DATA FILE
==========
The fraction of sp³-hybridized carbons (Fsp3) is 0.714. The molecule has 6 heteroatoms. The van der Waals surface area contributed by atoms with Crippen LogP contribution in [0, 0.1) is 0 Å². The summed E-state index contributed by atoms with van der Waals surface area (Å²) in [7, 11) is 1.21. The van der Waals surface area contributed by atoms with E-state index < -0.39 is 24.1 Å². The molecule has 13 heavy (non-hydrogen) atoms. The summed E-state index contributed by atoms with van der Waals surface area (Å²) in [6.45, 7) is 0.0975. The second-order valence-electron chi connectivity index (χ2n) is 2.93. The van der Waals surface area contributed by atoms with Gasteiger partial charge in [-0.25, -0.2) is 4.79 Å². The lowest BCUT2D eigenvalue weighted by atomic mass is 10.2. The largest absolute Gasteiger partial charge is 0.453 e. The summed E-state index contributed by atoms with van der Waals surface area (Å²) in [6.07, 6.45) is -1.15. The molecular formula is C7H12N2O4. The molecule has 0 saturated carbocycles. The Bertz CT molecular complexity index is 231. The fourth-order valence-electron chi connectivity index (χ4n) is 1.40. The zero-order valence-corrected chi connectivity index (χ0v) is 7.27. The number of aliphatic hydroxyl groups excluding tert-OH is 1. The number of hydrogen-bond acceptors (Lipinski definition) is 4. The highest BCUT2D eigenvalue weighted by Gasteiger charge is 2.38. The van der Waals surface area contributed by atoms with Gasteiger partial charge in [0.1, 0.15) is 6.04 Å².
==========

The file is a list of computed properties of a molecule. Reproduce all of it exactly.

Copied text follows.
The fraction of sp³-hybridized carbons (Fsp3) is 0.714. The molecule has 6 heteroatoms. The van der Waals surface area contributed by atoms with Crippen LogP contribution in [0, 0.1) is 0 Å². The summed E-state index contributed by atoms with van der Waals surface area (Å²) in [7, 11) is 1.21. The van der Waals surface area contributed by atoms with E-state index < -0.39 is 24.1 Å². The molecule has 13 heavy (non-hydrogen) atoms. The summed E-state index contributed by atoms with van der Waals surface area (Å²) in [6.45, 7) is 0.0975. The second-order valence-electron chi connectivity index (χ2n) is 2.93. The van der Waals surface area contributed by atoms with Gasteiger partial charge in [-0.25, -0.2) is 4.79 Å². The lowest BCUT2D eigenvalue weighted by atomic mass is 10.2. The largest absolute Gasteiger partial charge is 0.453 e. The summed E-state index contributed by atoms with van der Waals surface area (Å²) in [6.07, 6.45) is -1.15. The molecular formula is C7H12N2O4. The molecule has 0 saturated carbocycles. The Bertz CT molecular complexity index is 231. The fourth-order valence-electron chi connectivity index (χ4n) is 1.40. The zero-order valence-corrected chi connectivity index (χ0v) is 7.27. The number of aliphatic hydroxyl groups excluding tert-OH is 1. The number of hydrogen-bond acceptors (Lipinski definition) is 4. The highest BCUT2D eigenvalue weighted by Gasteiger charge is 2.38. The van der Waals surface area contributed by atoms with Gasteiger partial charge in [0.1, 0.15) is 6.04 Å².